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‘A project with only technical requirements is soulless’, says Graphic Designer and Professor, Leopoldo Leal (@leopoldoleal). ‘I like to create typographies from stories that connect with images and concepts’. Describing his creative process as ‘full of serendipity’ , Leopoldo holds a Ph.D. in design and architecture from FAUUSP and is the creator of the award-winning Pandemonium (@pandemonium_type).
Presented in 2019, Pandemonium forms Leopoldo’s doctoral dissertation and is a total joy for any type-lover. The dissertation forms an archive of processes and typographic experimentation and – in its bound form – is an intriguing object in itself. ‘The dissertation cover has an interesting story’, Leopoldo explains. ‘I took a glitch image that added up to a few experiments and produced it in jacquard fabric. I did this because my first job at 18 was in a textile factory close to home the same place that produced this fabric for the cover page.’ We chatted with Leopoldo about Pandemonium to get some deeper insights into the project.
Can you explain the central themes of Pandemonium and why you think the thought behind it is important to explore?
In John Milton’s Paradise Lost, Pandemonium is the capital of hell, the place where demons have a board meeting in order to discuss their plans. It also means confusion, chaos, and commotion. Such a metaphor can be used to describe the creative process of a graphic designer, whose mind functions as an overflown cauldron filled with interconnected information in a complex network. Contrary to popular belief, ideas are not a result of divine inspiration or orderly and predictable thinking. They come to life due to repetitive practice, effort and experimentation, which are characteristics of the designer’s own repertoire.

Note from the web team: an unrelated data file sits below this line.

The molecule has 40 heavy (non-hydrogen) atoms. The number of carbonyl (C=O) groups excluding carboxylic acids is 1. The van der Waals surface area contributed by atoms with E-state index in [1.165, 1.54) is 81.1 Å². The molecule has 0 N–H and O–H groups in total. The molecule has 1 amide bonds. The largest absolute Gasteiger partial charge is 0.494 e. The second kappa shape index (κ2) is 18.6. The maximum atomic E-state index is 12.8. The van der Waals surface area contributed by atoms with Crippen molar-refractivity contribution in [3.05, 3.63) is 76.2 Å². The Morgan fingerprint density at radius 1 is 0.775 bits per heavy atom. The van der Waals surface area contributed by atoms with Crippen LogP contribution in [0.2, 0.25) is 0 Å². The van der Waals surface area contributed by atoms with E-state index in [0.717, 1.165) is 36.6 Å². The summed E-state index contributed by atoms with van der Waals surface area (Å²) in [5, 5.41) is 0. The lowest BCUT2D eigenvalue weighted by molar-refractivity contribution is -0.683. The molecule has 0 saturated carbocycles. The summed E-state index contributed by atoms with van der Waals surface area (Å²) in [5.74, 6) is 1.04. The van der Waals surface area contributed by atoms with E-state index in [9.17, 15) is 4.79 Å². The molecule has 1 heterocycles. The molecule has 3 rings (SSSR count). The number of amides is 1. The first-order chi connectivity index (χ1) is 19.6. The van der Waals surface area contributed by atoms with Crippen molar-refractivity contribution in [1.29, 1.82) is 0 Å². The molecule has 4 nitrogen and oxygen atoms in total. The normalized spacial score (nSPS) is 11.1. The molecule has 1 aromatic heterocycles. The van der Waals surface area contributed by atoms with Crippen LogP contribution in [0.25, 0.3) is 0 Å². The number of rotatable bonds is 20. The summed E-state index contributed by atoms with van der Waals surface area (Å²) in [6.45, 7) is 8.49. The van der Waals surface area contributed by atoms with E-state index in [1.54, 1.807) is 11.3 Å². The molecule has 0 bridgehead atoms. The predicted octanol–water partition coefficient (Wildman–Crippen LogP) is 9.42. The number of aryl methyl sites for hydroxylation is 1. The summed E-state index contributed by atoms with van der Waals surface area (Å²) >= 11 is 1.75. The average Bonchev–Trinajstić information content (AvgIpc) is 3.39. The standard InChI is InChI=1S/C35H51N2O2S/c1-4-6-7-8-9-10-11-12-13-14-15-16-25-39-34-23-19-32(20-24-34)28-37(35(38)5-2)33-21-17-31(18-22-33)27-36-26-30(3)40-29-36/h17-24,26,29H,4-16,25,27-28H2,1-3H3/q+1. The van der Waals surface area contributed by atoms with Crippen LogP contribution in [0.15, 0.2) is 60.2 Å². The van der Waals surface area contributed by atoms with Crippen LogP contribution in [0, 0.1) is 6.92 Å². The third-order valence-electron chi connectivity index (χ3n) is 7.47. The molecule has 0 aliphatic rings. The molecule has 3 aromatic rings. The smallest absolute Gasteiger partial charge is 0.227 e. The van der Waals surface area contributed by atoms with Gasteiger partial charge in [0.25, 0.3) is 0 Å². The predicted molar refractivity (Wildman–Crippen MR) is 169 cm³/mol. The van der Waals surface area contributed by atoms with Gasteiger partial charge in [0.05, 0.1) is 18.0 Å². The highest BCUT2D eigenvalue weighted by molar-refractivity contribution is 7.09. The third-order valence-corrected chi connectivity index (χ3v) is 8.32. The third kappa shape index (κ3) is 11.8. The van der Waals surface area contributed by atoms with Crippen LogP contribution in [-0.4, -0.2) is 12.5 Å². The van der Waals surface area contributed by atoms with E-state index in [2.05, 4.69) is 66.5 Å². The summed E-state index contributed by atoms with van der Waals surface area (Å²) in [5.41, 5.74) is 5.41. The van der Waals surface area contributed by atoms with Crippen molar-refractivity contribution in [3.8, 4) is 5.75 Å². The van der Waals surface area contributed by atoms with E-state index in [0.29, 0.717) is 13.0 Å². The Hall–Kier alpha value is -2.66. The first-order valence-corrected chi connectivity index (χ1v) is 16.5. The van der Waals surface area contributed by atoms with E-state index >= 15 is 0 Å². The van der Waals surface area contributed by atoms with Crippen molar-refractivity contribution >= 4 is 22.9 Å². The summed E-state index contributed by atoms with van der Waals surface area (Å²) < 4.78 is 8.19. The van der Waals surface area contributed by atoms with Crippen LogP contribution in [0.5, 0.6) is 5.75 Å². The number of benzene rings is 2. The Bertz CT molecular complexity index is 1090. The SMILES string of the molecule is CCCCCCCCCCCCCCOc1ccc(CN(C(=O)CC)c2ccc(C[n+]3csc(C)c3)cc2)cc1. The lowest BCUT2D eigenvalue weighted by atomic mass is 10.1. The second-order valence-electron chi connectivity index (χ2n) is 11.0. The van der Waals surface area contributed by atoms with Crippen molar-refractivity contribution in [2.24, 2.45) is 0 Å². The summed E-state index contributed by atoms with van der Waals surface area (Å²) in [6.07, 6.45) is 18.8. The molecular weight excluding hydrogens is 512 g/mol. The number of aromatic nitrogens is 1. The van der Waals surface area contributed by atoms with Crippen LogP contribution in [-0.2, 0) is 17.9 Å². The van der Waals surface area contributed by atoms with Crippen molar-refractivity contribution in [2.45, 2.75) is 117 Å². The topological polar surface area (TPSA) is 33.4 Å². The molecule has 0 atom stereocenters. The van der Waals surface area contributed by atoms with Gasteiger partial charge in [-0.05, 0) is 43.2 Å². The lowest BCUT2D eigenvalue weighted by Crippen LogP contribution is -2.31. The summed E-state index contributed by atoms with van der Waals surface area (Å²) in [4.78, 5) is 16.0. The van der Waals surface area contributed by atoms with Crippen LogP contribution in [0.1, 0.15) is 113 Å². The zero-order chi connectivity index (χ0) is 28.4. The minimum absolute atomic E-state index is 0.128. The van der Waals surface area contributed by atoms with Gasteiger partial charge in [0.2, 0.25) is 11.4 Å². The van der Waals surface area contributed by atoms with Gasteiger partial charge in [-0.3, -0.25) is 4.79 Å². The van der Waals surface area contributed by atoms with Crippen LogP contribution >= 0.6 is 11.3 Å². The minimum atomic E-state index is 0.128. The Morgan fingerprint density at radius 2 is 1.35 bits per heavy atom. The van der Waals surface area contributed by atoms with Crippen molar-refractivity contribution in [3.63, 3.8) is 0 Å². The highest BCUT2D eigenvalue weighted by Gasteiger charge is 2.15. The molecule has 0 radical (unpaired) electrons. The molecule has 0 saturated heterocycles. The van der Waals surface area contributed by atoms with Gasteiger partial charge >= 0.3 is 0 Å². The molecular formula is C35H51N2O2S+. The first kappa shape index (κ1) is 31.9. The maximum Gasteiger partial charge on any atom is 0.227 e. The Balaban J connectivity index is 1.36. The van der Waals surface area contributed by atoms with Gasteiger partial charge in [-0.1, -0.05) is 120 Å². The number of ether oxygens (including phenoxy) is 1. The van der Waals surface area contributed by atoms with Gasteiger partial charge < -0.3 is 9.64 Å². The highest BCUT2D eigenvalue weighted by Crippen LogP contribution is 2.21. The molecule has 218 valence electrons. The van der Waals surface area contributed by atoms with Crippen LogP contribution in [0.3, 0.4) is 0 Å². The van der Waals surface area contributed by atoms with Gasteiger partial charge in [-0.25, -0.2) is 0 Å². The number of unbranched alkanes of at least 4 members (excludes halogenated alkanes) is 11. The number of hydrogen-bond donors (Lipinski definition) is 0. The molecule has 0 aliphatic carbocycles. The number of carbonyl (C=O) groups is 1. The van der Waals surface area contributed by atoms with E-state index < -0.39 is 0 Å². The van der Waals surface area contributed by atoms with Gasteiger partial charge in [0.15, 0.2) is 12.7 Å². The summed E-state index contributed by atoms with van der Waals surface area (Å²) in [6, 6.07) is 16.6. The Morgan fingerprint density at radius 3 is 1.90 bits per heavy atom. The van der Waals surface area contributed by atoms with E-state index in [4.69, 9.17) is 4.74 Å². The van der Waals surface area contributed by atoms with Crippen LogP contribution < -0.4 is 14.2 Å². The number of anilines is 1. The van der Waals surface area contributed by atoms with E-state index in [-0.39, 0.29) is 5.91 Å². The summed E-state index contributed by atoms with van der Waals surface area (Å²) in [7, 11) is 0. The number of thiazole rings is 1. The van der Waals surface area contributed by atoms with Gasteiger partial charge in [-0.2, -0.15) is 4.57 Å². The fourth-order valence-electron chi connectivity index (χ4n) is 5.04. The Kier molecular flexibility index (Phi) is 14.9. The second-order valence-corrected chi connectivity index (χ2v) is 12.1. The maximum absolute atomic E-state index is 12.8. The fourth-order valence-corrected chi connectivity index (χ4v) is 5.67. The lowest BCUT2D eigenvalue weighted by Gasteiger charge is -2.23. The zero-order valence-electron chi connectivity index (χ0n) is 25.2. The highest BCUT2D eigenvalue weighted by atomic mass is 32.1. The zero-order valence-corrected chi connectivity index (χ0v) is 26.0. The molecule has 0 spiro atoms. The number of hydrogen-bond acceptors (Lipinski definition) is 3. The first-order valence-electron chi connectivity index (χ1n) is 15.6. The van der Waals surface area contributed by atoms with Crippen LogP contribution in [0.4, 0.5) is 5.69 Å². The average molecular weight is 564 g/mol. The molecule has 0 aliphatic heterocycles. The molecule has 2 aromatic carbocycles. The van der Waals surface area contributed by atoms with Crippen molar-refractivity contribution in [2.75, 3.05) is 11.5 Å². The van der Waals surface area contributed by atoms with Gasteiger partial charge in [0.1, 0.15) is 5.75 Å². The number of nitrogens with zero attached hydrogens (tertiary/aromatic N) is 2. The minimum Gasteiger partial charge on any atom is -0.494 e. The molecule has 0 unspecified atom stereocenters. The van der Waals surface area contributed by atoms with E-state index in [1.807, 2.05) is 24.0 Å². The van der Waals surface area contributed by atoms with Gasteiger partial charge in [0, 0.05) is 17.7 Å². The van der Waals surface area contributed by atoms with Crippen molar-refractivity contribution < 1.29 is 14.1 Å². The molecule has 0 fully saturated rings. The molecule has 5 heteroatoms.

The purpose of this dissertation was to understand chance and experimentation inserted in the creative process of graphic design. This dissertation was based on the lines of a practical and theoretical research and consists of reflections from the bibliography on processes of design and creation, interviews with graphic designers and experiments that present, in practice, the design creation process – which is unique for each person, since it involves many aspects that will determine the final result. Thus, only deep involvement might eventually prove that unpremeditated elements collaborate in this process.
Therefore, Pandemonium was organised as a notebook of experiments and experiences that can be read in full or leafed through freely. It is a research that takes the personal references and the reports of the theoretical and practical learning of a student, designer and professor into account. It was based on the eight stages of the creative process described by Robert Keith Sawyer, who has studied creativity for more than twenty years. These stages form the structure of the dissertation and aim to provide clarity and understanding of the whole creative process, which does not occur in a linear way; therefore, the eight stages do not necessarily happen in the order presented in this work. Creative process is formed along with project development as there are always deviations, mistakes, improvisations and surprises which promote its shape.
How do you feel the ideas behind Pandemonium relate to type as a form of design we often see as quite functional and ubiquitous?